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May 3 (Reuters) - Australia's largest supermarket chain Woolworths Group Ltd (WOW.AX) said on Tuesday that managing the effects of inflation remained its main concern after fuel prices and supply chain blockages contributed to a surge in the value of third-quarter sales.
The Sydney-listed grocer posted a 4.4% jump in food sales for the March quarter to A$11.4 billion ($8.1 billion), bettering rival Coles Group (COL.AX), as Australia's inflation grew at its fastest pace in two decades. That has prompted near-unanimous expectations of a central bank rate rise on Tuesday.
But Woolworths said the quarter was marked by COVID-19 related staff shortages and supply chain disruptions due to heavy flooding on the densely populated east coast. It said trading patterns had stabilised but that it continued to be hampered by rising costs associated with a global shipping glut.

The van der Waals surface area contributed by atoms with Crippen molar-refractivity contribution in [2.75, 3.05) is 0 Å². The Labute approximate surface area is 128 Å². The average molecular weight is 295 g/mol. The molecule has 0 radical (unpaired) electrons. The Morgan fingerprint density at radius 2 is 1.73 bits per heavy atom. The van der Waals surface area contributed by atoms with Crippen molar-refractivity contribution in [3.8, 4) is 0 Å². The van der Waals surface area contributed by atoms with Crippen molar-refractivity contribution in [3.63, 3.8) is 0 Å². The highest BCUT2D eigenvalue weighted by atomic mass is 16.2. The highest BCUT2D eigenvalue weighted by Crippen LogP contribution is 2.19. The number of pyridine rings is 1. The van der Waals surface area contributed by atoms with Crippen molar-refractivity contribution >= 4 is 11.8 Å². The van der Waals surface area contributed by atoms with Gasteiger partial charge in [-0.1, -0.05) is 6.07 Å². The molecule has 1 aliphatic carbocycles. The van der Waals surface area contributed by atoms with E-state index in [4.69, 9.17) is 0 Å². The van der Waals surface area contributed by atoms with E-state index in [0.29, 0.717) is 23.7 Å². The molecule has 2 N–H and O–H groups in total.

"Managing inflationary pressure continues to be the focus for us," CEO Brad Banducci said on a call with reporters.
Food prices at Woolworths grew 2.7% in the quarter - far less than the 5.1% official inflation rate, and less than the 3.3% at smaller rival Coles - but Banducci said "in the current environment it remains uncertain" if the company could keep its own prices so far below the broader economy. read more
Woolworths shares were up 0.5% in morning trading, against a small decline in the broader market (.AXJO) as analysts welcomed its higher than forecast quarterly sales.
Sales "were well ahead of our expectations", said Jeffries analysts in a note. "Inflation accelerated (but) there are no signs of changing consumer behaviour."
On the media call, Banducci said Woolworths had not yet seen a pattern of "down-trading" - when shoppers buy cheaper alternatives - to withstand inflation, but expected a shift from fresh to frozen vegetables and from red meat to pork and chicken.
Including its department store chain Big W, Woolworths said overall sales grew 9.7% to A$15.1 billion in the quarter. The company did not give any profit forecasts.
($1 = 1.4152 Australian dollars)
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